Towards resilient urban housing – FoREfront researchers and associates look for ways to prepare for extreme weather

Researchers from the University of Helsinki and Natural Resources Institute Finland are investigating, together with construction companies and cities, how to prevent flooding and mitigate the effects of heat with nature-derived solutions. Funded by Business Finland, the project allows businesses pathways to global export.
This is what the project is all about
  • The goal is to identify ways to make the built environment increasingly resilient, reduce its carbon footprint and increase local self-sufficiency.
  • The project investigates how businesses, cities and residents can influence the whole: what obstacles impede, for example, timber construction and how do consumer preferences guide the market? Good practices will be collected from Estonia, Slovenia, Denmark and the Netherlands.
  • The project will result in an understanding of how businesses, cities and residents can together build resilient living environments. Accumulating knowledge helps businesses develop products and services for both domestic sales and global export.

Extreme weather phenomena caused by climate change make life in cities increasingly difficult. Increased winter precipitation and diagonal rain, which put buildings to the test, can be expected in Finland (summary in English). At the same time, heat can form suffocating heat islands. According to Professor of Forest Sciences Anne Toppinen, there are already indications in consumer research that people are worried about the future of housing.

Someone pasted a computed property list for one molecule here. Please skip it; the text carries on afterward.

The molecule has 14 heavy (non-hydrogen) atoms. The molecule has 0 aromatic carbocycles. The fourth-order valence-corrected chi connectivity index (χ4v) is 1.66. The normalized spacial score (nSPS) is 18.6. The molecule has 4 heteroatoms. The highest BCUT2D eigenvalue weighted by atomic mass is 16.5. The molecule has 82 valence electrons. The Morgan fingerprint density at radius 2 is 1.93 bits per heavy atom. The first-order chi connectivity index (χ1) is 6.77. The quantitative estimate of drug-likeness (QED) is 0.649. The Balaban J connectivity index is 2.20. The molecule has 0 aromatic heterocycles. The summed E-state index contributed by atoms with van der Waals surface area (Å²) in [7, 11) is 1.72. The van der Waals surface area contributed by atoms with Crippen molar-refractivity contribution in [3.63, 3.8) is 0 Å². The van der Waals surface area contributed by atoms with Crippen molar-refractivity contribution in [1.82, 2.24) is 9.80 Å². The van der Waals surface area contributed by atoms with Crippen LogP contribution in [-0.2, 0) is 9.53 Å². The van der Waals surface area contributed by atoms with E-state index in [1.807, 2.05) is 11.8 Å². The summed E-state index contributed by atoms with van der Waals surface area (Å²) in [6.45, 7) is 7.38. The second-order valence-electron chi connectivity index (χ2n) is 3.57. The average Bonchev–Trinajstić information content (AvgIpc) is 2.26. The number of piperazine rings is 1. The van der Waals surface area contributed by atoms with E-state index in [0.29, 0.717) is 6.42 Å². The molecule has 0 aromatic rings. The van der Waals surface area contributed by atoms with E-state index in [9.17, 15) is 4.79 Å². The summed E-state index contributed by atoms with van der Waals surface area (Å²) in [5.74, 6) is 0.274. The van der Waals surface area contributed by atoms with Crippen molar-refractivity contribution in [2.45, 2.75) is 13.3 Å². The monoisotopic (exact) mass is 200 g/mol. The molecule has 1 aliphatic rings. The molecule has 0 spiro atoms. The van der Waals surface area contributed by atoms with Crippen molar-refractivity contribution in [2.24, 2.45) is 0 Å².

“They are afraid that, as extreme weather phenomena increase, the repair costs associated with residential construction will rise and unexpected events may occur.”

To tackle these risks, the University of Helsinki, Natural Resources Institute Finland and their partners have joined forces in the Business Finland funded project FoREfront. The project seeks ways to make the built environment resilient. 

Businesses must be able to introduce to the market new solutions based on the biocircular economy and nature. For this purpose, they need information on the expectations of multiple parties: what, for example, motivates cities to introduce new kinds of products and what kind of housing do people value?


What residents see as the benefits of nature-based solutions can be realised in the housing market in a way that will increase demand for areas with smart green construction.

Anne Toppinen, professor of forest sciences
Cooling green roofs and water-binding flower meadows

The researchers have already collected workshop and interview data on the pioneer cities of Helsinki and Turku, as well as using these data to outline a path towards resilient residential environments. According to Toppinen, resilience, or the ability to adapt to changes in the environment, has been identified as a key factor.

“We also recognise that cities should be designed from the perspective of not only humans but other species too.”

The effects of extreme weather could be mitigated, for instance, with green roofs and walls that would protect biodiversity and reduce apartment overheating. At the same time, flower meadows and gardens would serve as rain-water basins to prevent flooding. Concrete, a source of carbon dioxide emissions, should be replaced with wood materials, and the potential of timber-framed apartment blocks as carbon reservoirs should be utilised.